Two Mundane Things
What are two mundane things you have done today?
I mean it. Mundane.
Don’t say, “I bought a new outfit today. That’s not mundane!”
After you have taken a moment to get the actions in your mind, contemplate whether or not there’s been a time when you have been unable to do those tasks.
For me, I answered the question with “brushing my teeth” and “tying my tennis shoes.” Apart from being a very small child, there have only been a couple of instances when I have been unable to accomplish these mundane tasks.
I remember one of my last conversations with a friend before she passed away. She said she wished that she could stand up and walk to her chair without losing her breath.
When she shared, I prayed. But I also took a moment to be thankful for what I have.
Each of my days is filled with hope, goals, and oftentimes mundane worries. Here are a few of my worries and how I am choosing to re-frame them.
WORRY: My kids often drive me a bit “crazy.”
REFRAMED: I am thankful for my kids. They are an answer to prayer. I can get better at teaching them to be good kids. And they are good kids. Most of the time.
WORRY: My pantry is growing empty and reminding me that I have trouble balancing everything in life.
REFRAMED: I have the means to fill them. And who wrote the rule book saying that my cupboards need to be stocked anyway?
WORRY: The dreams inside me often feel like they are about to crush me. (Ok. Ok. I realize these worries aren’t exactly mundane. But in light of so many other people’s worries, I’ll call them mundane.)
REFRAMED: I have the ability to slow down, take a breath, and choose to be satisfied with what I have. And overall, who is putting the most pressure on me? (That’d be me!)
Today, I can breathe. I can walk outside. I can freely lift my hands in worship. I can play. I can laugh. I can still win [some] foot-races with my kids. I have so many things.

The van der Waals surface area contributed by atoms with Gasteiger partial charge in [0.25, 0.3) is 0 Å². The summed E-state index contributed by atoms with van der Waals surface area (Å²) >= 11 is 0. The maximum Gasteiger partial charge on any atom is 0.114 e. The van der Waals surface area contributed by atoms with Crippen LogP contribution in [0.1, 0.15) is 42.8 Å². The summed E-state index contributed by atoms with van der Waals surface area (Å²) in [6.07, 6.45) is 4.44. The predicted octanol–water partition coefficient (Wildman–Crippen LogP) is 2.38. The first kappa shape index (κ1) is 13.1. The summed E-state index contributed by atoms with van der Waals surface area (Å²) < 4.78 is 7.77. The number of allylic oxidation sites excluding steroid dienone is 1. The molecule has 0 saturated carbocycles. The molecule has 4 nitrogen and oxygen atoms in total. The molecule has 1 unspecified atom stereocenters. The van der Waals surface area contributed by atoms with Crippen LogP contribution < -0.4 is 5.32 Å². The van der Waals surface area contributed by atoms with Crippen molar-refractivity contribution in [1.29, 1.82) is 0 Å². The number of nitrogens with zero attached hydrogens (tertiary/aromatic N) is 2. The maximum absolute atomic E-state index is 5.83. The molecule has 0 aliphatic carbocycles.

On this earth, I will never have everything. But there will be a day when I can do less. I do not want to look back and wish I had treasured what I have.
So I step back and take a moment to thank God for the mundane. I appreciate that I can brush my teeth and tie my shoes.
Perhaps you have read this and thought, but I don’t have kids. Or I cannot even brush my own teeth. I can reflect back upon my friend’s life and remember that although she didn’t get the chance to have kids, and she lost the ability to enjoy many of the mundane pleasures of this life, she had what many of us can never find...joy.
If you find yourself lacking joy, I spent some time praying for you today. I prayed that God would comfort you and enable you to reframe your worries, too. True joy only comes from the Father.
We can experience joy...even in the mundane.
This blog was inspired by my friend, Dawn Beckgerd, who lost her earthly life but continues to inspire people through the legacy she left behind. True contentment and joy are a result of the presence of God’s Spirit in our lives. If you would like to experience God’s presence in your life, all you have to do is ask Him. If you’d like me to pray with you, I would love that privilege.